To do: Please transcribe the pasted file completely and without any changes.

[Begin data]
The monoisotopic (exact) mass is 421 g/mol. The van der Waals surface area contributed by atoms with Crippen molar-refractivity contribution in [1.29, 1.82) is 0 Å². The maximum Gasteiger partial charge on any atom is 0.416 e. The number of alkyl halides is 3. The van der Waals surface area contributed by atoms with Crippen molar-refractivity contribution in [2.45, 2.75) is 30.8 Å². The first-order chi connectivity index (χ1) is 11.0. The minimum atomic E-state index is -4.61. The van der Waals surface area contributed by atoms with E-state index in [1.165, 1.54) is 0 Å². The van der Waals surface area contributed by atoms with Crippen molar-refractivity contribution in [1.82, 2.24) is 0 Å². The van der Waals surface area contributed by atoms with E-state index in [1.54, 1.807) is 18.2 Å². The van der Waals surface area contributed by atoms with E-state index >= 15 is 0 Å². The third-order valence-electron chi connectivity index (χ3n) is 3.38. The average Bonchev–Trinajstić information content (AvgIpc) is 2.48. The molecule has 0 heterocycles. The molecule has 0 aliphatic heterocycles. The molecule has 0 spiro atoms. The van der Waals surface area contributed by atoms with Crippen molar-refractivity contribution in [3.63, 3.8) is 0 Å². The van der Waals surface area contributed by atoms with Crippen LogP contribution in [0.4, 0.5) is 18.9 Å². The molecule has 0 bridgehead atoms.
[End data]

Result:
The monoisotopic (exact) mass is 421 g/mol. The van der Waals surface area contributed by atoms with Crippen molar-refractivity contribution in [1.29, 1.82) is 0 Å². The maximum Gasteiger partial charge on any atom is 0.416 e. The number of alkyl halides is 3. The van der Waals surface area contributed by atoms with Crippen molar-refractivity contribution in [2.45, 2.75) is 30.8 Å². The first-order chi connectivity index (χ1) is 11.0. The minimum atomic E-state index is -4.61. The van der Waals surface area contributed by atoms with E-state index in [1.165, 1.54) is 0 Å². The van der Waals surface area contributed by atoms with Crippen molar-refractivity contribution in [1.82, 2.24) is 0 Å². The van der Waals surface area contributed by atoms with E-state index in [1.54, 1.807) is 18.2 Å². The van der Waals surface area contributed by atoms with E-state index >= 15 is 0 Å². The third-order valence-electron chi connectivity index (χ3n) is 3.38. The average Bonchev–Trinajstić information content (AvgIpc) is 2.48. The molecule has 0 heterocycles. The molecule has 0 aliphatic heterocycles. The molecule has 0 spiro atoms. The van der Waals surface area contributed by atoms with Crippen molar-refractivity contribution in [3.63, 3.8) is 0 Å². The van der Waals surface area contributed by atoms with Crippen LogP contribution in [0.4, 0.5) is 18.9 Å². The molecule has 0 bridgehead atoms.